By: Andrew Q. Pham
Hey everyone! I am a rising undergraduate junior in the Lab for Autonomous and Intelligent Robotics (LAIR) at Harvey Mudd College. My lab mainly works on multi-robot systems and their applications in the field. Many modern-day tasks that humans must perform can be dangerous, time-consuming, and/or mundane. One goal of robotics is to alleviate this burden, and oftentimes make the tasks more efficient. My project is attempting to make acquiring video footage of sharks easier and less time-consuming.
The project is in collaboration with CSU Long Beach’s Shark Lab. Many biologist, like those at Shark Lab, use video recordings of animals in their natural habitat to study their behavior. However, tracking and monitoring sharks is a lengthy endeavor. Researchers must spend long hours (24-72 hours) on boats to acquire data. This project is specifically attempting to make this process easier by using multiple autonomous quadcopters to capture overhead footage of sharks.
Most consumer grade quadcopters are incredibly nimble and small, being able to survey an area quickly. However, the tradeoff for this agility is a small battery life (about 20 minutes for the quadcopters I use).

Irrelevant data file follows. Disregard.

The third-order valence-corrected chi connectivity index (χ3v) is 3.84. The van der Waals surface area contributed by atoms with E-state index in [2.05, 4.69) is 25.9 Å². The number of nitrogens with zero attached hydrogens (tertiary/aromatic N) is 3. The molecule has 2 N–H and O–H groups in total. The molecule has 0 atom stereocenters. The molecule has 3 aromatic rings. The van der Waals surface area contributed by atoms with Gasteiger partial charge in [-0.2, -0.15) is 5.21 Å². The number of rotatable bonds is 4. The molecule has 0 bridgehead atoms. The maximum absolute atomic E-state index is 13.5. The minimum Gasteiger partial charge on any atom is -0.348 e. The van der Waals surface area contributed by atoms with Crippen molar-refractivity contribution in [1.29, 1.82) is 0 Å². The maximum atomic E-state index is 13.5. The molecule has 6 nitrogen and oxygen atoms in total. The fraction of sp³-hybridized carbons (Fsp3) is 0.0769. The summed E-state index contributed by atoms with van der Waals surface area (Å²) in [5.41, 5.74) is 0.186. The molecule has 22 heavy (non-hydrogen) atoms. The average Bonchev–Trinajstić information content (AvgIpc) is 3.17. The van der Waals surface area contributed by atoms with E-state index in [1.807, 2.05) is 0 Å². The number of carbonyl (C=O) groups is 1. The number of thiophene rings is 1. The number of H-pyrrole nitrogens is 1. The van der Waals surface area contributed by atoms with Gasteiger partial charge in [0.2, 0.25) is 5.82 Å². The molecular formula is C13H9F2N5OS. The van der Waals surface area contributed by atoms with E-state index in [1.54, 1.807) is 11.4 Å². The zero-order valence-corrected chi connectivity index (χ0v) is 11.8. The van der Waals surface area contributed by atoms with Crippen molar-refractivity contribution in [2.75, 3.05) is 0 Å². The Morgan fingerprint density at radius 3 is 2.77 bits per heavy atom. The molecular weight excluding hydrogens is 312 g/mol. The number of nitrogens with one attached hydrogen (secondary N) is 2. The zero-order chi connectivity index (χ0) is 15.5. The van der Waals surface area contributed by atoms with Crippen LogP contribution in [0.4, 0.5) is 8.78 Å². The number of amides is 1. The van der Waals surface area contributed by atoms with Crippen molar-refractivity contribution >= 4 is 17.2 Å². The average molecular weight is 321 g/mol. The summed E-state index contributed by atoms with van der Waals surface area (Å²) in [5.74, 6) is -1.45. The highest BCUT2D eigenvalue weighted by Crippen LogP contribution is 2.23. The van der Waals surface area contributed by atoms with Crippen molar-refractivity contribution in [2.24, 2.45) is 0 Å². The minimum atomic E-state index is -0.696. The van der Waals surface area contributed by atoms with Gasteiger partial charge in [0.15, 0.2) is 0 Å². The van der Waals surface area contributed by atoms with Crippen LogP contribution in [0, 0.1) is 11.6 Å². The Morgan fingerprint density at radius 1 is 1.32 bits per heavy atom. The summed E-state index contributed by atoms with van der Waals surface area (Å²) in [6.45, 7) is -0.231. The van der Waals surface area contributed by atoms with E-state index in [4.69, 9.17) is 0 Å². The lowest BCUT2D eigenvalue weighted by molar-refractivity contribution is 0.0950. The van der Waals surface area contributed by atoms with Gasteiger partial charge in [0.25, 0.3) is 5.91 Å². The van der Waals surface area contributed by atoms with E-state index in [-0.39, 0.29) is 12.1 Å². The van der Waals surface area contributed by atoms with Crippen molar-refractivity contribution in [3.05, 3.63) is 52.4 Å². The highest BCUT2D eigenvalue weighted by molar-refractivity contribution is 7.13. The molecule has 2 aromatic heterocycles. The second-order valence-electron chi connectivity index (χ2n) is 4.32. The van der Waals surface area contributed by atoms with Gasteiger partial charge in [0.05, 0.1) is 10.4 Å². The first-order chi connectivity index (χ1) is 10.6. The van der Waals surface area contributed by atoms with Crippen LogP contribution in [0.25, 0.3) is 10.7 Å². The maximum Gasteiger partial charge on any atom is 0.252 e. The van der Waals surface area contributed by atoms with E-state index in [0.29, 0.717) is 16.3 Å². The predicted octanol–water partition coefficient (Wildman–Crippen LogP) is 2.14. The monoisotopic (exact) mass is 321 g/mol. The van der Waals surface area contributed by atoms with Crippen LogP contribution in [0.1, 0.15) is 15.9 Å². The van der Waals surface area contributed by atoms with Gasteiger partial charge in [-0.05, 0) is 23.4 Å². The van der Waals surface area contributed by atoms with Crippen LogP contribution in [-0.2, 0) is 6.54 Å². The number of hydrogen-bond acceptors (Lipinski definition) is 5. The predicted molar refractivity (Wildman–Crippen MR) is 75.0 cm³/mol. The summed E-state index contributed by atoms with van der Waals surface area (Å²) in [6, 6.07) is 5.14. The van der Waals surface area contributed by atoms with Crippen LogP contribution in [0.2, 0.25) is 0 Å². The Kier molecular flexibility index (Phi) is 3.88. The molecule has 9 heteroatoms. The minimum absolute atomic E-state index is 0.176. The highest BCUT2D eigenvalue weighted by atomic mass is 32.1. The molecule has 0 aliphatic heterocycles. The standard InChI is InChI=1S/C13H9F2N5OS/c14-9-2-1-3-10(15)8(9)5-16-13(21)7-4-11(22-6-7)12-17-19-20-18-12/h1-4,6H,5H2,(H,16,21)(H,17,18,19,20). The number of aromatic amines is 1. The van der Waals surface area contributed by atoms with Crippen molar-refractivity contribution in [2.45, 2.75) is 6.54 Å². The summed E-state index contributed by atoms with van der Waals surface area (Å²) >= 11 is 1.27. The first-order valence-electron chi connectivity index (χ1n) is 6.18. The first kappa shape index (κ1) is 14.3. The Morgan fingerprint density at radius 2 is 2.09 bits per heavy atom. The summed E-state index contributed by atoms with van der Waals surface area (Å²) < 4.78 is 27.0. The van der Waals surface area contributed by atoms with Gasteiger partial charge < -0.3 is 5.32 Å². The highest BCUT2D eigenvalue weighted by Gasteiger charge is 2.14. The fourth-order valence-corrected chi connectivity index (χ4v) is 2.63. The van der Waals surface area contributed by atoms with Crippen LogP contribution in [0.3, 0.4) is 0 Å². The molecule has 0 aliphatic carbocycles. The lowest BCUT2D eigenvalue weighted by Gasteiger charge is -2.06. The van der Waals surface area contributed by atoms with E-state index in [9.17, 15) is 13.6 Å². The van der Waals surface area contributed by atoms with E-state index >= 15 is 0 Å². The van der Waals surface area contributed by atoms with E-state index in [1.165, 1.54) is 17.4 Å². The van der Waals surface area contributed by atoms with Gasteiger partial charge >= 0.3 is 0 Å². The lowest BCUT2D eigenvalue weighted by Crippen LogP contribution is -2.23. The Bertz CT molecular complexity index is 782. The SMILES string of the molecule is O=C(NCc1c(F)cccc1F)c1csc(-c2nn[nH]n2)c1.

To counteract this limited battery life, a few autonomous surface vehicles (ASVs) are included in our multi-robot system. ASVs are basically autonomous boats. For this system, they function as landing platforms and recharge stations for the quadcopters. The general idea of the system is to have the quadcopters patrol over an area where the sharks are located, recording footage the entire time. The ASVs will be stationed nearby, and the quadcopter will periodically land on them to recharge.
My research specifically focuses on creating an algorithm that coordinates the motion of the quadcopters. However, what I do day-to-day varies drastically. Somedays I will be working on hardware, building components for the ASV or debugging electronics. Other days I will be working on software, coding up simulations or brainstorming the math for the algorithm. Currently, I am putting the finishing touches on the system before I perform full trials.
Where I do my work also varies drastically. One week I may be back at my college campus, touching base with my research advisor or gathering parts for the robots. Another week I may be back at the Wrigley Marine Science Center (WMSC) on Santa Catalina Island, deploying and testing the robots in Big Fisherman Cove. Even though the work and travel can get hectic, it is overall incredibly fun.
One thing that helped to keep this crazy amount of work manageable has been the 2018 Wrigley Summer Fellowship. The Wrigley Fellowship has been helpful for my research, giving me place to effectively test the robots as well as a place to stay. I only have a couple weeks of my summer research left to go and a whole lot left to do. But, so far, this summer has been educative, exciting, and gone by too fast!
Feel free to contact me at email@example.com if you have any further questions.